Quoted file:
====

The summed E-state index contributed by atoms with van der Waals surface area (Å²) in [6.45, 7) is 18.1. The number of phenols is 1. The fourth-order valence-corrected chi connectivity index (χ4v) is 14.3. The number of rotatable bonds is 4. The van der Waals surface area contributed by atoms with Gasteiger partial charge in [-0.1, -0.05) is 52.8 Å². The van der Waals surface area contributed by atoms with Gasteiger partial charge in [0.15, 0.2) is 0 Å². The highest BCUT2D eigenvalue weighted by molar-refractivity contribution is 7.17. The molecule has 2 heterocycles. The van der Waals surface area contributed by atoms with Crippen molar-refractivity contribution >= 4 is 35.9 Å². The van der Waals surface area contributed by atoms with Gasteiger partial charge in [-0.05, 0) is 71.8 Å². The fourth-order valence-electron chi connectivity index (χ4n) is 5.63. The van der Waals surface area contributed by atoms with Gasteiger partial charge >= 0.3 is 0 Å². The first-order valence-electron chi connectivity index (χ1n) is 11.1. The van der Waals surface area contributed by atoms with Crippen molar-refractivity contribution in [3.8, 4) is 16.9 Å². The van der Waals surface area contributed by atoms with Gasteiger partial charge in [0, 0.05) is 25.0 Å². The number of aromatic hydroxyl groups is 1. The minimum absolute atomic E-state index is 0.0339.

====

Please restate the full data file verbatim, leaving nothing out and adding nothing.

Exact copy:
The summed E-state index contributed by atoms with van der Waals surface area (Å²) in [6.45, 7) is 18.1. The number of phenols is 1. The fourth-order valence-corrected chi connectivity index (χ4v) is 14.3. The number of rotatable bonds is 4. The van der Waals surface area contributed by atoms with Gasteiger partial charge in [-0.1, -0.05) is 52.8 Å². The van der Waals surface area contributed by atoms with Gasteiger partial charge in [0.15, 0.2) is 0 Å². The highest BCUT2D eigenvalue weighted by molar-refractivity contribution is 7.17. The molecule has 2 heterocycles. The van der Waals surface area contributed by atoms with Crippen molar-refractivity contribution >= 4 is 35.9 Å². The van der Waals surface area contributed by atoms with Gasteiger partial charge in [-0.05, 0) is 71.8 Å². The fourth-order valence-electron chi connectivity index (χ4n) is 5.63. The van der Waals surface area contributed by atoms with Gasteiger partial charge >= 0.3 is 0 Å². The first-order valence-electron chi connectivity index (χ1n) is 11.1. The van der Waals surface area contributed by atoms with Crippen molar-refractivity contribution in [3.8, 4) is 16.9 Å². The van der Waals surface area contributed by atoms with Gasteiger partial charge in [0, 0.05) is 25.0 Å². The number of aromatic hydroxyl groups is 1. The minimum absolute atomic E-state index is 0.0339.